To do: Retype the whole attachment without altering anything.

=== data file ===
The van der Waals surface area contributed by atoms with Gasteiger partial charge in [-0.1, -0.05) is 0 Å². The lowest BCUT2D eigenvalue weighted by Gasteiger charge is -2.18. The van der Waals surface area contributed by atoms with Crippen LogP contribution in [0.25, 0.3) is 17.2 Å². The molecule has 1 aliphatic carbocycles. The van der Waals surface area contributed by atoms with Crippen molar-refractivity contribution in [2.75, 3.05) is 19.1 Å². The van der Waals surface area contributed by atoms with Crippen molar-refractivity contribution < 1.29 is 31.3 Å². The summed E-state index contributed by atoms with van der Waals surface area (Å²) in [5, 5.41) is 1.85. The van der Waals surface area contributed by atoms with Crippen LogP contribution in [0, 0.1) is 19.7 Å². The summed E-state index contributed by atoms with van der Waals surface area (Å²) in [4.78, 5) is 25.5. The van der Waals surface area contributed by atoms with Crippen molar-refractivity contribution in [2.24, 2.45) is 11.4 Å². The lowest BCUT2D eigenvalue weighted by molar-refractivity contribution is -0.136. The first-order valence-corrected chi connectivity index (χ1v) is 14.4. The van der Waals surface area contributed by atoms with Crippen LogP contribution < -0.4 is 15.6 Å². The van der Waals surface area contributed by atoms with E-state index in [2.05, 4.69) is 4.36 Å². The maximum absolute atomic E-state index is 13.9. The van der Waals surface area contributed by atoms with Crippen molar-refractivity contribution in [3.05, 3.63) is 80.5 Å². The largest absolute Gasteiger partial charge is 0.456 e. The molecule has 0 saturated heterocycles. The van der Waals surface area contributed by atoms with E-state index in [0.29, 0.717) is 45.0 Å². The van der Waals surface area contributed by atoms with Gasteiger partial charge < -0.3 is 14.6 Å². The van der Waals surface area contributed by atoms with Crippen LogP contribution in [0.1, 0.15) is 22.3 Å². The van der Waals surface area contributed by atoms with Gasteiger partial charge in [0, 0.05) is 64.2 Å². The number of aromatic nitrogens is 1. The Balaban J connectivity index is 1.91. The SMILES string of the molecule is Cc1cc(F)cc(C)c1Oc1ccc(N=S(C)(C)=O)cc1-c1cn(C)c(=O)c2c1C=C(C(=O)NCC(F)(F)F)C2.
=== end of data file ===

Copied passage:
The van der Waals surface area contributed by atoms with Gasteiger partial charge in [-0.1, -0.05) is 0 Å². The lowest BCUT2D eigenvalue weighted by Gasteiger charge is -2.18. The van der Waals surface area contributed by atoms with Crippen LogP contribution in [0.25, 0.3) is 17.2 Å². The molecule has 1 aliphatic carbocycles. The van der Waals surface area contributed by atoms with Crippen molar-refractivity contribution in [2.75, 3.05) is 19.1 Å². The van der Waals surface area contributed by atoms with Crippen molar-refractivity contribution < 1.29 is 31.3 Å². The summed E-state index contributed by atoms with van der Waals surface area (Å²) in [5, 5.41) is 1.85. The van der Waals surface area contributed by atoms with Crippen LogP contribution in [0, 0.1) is 19.7 Å². The summed E-state index contributed by atoms with van der Waals surface area (Å²) in [4.78, 5) is 25.5. The van der Waals surface area contributed by atoms with Crippen molar-refractivity contribution in [2.24, 2.45) is 11.4 Å². The lowest BCUT2D eigenvalue weighted by molar-refractivity contribution is -0.136. The first-order valence-corrected chi connectivity index (χ1v) is 14.4. The van der Waals surface area contributed by atoms with Crippen LogP contribution < -0.4 is 15.6 Å². The van der Waals surface area contributed by atoms with E-state index in [2.05, 4.69) is 4.36 Å². The maximum absolute atomic E-state index is 13.9. The van der Waals surface area contributed by atoms with Crippen molar-refractivity contribution in [3.05, 3.63) is 80.5 Å². The largest absolute Gasteiger partial charge is 0.456 e. The molecule has 0 saturated heterocycles. The van der Waals surface area contributed by atoms with E-state index in [0.29, 0.717) is 45.0 Å². The van der Waals surface area contributed by atoms with Gasteiger partial charge < -0.3 is 14.6 Å². The van der Waals surface area contributed by atoms with Crippen LogP contribution in [0.1, 0.15) is 22.3 Å². The van der Waals surface area contributed by atoms with Gasteiger partial charge in [0, 0.05) is 64.2 Å². The number of aromatic nitrogens is 1. The Balaban J connectivity index is 1.91. The SMILES string of the molecule is Cc1cc(F)cc(C)c1Oc1ccc(N=S(C)(C)=O)cc1-c1cn(C)c(=O)c2c1C=C(C(=O)NCC(F)(F)F)C2.